Benefits of anti-EGFR monoclonal antibody treatment of colorectal cancer may be limited to patients without KRAS mutations.
Colorectal cancer has an incidence of approximately 150 000 cases per year in the United States and is the third leading cause of cancer-related death in both men and women (1). Up to 80% of patients are diagnosed with advanced disease (2) and have an adverse prognosis, with an estimated median survival of approximately 2 years despite treatment with combination cytotoxic chemotherapy (3). Recent efforts to improve outcomes have focused on the combination of standard chemotherapy with agents targeting biological pathways central to colorectal cancer pathogenesis (4, 5).
Epidermal growth factor receptor (EGFR) has been considered a good candidate for targeted cancer therapy since its discovery (6, 7). Colorectal cancer is a model disease for EGFR-targeted treatments because the EGFR gene is frequently amplified in colorectal cancer and is overexpressed at the RNA and protein levels in most tumors (8, 9). The development of monoclonal antibodies that target EGFR began in the 1980s and has culminated in the clinical testing and approval of 2 monoclonal antibodies: cetuximab and panitumumab (7). These agents, either alone or in combination with chemotherapy, have been shown to improve overall and progression-free survival and have an adverse effect profile that is distinct from that of conventional cytotoxic agents (10, 11). Because not all patients respond to anti-EGFR monoclonal antibodies, and because of the risk for adverse effects associated with their use and their substantial cost, there is particular interest in identifying predictors of treatment benefit or lack thereof. One hypothesis that has been explored in many studies is that genetic aberrations of the genes encoding downstream effectors of EGFR-mediated signaling could be associated with resistance to anti-EGFR antibody therapy. Among all EGFR effectors, KRAS, a member of the rat sarcoma virus (ras) gene family of oncogenes, is a central signaling node that integrates signaling cascades controlling gene transcription, including many EGFR-mediated pathways. KRAS is frequently mutated in epithelial cancer, including colorectal cancer, resulting in activation of the downstream RAS-RAF-MAPK or PI3K pathways, regardless of whether the EGFR is activated or pharmacologically blocked (constitutive activation) (12).
It has been hypothesized that the presence of KRAS mutations could abrogate the effects of anti-EGFR antibodies and preclude any beneficial effects of antibody therapy. Therefore, KRAS mutations may predict resistance (lack of response) to anti-EGFR antibodies, and testing for KRAS mutations can inform treatment choices. In fact, many retrospective studies have suggested that both cetuximab and panitumumab have limited efficacy in patients with activating KRAS mutations (13). More recently, several analyses of randomized, controlled trials (RCTs) comparing anti-EGFR–based therapy with alternative treatments have assessed the ability of KRAS mutations to predict clinical outcomes (14–17). We report a systematic review of the published evidence on the ability of KRAS testing to predict response to treatment with cetuximab or panitumumab in patients with advanced colorectal cancer.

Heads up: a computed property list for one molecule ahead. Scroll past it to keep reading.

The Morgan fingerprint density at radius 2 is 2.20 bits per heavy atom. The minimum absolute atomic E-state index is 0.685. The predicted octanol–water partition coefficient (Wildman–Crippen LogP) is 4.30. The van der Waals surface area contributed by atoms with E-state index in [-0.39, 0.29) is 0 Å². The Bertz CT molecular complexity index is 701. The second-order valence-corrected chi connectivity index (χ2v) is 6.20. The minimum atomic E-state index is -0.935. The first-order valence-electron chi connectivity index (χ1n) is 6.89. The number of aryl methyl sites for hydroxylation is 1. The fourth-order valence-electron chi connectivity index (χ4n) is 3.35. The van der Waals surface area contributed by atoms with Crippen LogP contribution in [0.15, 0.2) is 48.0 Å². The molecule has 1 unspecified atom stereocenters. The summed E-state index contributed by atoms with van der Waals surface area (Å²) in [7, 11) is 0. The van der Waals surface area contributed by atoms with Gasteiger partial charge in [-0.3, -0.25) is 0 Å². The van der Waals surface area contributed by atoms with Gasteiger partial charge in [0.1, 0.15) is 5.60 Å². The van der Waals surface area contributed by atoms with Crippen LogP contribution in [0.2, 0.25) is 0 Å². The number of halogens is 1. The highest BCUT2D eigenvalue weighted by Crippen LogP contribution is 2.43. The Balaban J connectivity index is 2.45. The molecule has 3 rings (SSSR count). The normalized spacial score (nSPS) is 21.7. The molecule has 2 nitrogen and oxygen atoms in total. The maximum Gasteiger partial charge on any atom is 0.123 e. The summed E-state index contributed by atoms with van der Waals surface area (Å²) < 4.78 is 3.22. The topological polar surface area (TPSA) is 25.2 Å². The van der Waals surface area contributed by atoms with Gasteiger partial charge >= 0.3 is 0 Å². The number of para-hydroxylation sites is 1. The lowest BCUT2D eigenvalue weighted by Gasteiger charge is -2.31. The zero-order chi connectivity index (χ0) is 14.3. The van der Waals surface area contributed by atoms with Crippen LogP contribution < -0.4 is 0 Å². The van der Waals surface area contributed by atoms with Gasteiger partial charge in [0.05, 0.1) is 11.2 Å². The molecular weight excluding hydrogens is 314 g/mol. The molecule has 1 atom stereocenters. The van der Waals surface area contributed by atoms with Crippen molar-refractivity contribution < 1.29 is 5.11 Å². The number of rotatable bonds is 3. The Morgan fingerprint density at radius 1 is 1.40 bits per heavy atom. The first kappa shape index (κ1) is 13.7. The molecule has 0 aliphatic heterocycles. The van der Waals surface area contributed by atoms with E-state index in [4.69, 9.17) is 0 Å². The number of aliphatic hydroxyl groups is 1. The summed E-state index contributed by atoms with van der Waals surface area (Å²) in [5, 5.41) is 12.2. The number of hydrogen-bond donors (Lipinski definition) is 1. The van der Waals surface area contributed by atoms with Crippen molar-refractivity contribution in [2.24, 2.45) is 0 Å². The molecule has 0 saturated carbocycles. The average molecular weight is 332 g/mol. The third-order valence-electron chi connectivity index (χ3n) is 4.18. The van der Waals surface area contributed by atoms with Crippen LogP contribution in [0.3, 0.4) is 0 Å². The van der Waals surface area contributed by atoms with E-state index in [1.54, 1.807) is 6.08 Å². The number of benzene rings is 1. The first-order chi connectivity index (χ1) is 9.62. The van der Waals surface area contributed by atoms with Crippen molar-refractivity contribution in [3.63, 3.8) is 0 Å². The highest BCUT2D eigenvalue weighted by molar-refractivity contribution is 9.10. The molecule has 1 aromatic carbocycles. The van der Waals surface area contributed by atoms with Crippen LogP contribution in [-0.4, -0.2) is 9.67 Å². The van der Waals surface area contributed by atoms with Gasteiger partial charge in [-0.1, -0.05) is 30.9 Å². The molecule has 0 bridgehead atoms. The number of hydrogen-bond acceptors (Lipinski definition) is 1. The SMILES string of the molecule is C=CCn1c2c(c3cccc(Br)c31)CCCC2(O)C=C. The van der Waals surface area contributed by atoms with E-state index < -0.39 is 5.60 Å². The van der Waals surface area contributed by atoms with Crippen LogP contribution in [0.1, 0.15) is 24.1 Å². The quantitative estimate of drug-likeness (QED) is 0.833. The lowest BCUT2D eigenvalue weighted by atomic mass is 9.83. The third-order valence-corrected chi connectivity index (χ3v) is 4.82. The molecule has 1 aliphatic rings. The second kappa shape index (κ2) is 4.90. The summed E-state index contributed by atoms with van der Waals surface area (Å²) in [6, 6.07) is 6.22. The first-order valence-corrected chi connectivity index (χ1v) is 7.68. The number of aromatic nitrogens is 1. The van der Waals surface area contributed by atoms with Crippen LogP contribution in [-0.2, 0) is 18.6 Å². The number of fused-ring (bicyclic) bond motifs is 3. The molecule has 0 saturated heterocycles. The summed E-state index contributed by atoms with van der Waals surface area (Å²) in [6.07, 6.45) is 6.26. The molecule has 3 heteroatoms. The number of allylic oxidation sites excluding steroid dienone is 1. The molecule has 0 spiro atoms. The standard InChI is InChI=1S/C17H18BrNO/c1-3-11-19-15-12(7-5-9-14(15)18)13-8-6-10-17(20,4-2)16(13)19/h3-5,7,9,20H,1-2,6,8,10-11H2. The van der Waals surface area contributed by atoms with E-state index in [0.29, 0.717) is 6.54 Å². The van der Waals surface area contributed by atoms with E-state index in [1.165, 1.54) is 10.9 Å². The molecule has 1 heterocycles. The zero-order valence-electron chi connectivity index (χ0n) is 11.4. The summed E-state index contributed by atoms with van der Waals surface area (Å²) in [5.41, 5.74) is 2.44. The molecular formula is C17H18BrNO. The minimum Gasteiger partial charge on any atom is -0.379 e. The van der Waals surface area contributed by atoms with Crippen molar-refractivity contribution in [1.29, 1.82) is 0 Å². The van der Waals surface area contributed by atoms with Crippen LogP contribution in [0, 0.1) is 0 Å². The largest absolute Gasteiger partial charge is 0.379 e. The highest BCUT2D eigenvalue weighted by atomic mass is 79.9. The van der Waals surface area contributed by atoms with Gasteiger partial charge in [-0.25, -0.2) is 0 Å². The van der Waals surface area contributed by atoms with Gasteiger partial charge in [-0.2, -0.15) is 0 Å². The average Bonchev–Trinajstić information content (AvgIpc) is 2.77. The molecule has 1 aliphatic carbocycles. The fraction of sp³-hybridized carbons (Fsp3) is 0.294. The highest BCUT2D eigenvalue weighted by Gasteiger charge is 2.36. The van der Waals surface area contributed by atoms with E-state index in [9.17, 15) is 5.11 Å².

Our 2 main objectives were to summarize whether KRAS mutation status modifies the comparative effect of anti-EGFR–based therapies versus best supportive care or cytotoxic chemotherapy and to summarize whether KRAS status predicts clinically relevant outcomes among patients treated with anti-EGFR antibodies. To address the first objective, a reasonable alternative to de novo RCTs of molecular testing versus no testing is to use reanalyses of already completed RCTs that provide information on the interaction of KRAS mutation status with anti-EGFR treatment. Such “repurposed” RCTs provide higher-level evidence for biomarker validation compared with the retrospective cohorts that are much more common in the biomarker literature (18). The second objective can be informed by noncomparative cohorts of patients treated with anti-EGFR and stratified by KRAS mutation status (including treatment groups of repurposed RCTs).
This systematic review is based on a technology assessment conducted by the Tufts Evidence-Based Practice Center, using standard systematic review methods and following a prespecified protocol. The technology assessment and its supplements are available at www.effectivehealthcare.ahrq.gov/reports/final.cfm.
We searched PubMed, MEDLINE, and the Human Genome Epidemiology Literature Finder (19) through 24 March 2010 to identify studies reporting on at least 1 of the following outcomes: overall mortality; recurrence, relapse, or disease progression; and treatment failure, and the corresponding time-to-event outcomes (for example, overall or progression-free survival) for patients with colorectal cancer receiving treatment with cetuximab or panitumumab, stratified by KRAS mutation status. We set no geographic or language restrictions. We also searched an online database of predictive studies of colorectal cancer (dbCPCO [www.med.mun.ca/cpco]) (20). Additional targeted searches for RCTs were done. We searched MEDLINE, the Cochrane Central Register of Controlled Trials, the Cochrane Database of Systematic Reviews, and the Database of Abstracts of Reviews of Effects through 1 September 2010. To increase yield, we also searched the references of all retrieved manuscripts and relevant review articles. All of the investigators screened the first 300 citations to ensure that screening criteria were well understood and applied uniformly. Thereafter, 3 authors screened nonoverlapping sets of the remaining citations. Potentially eligible studies were retrieved and reviewed in full text.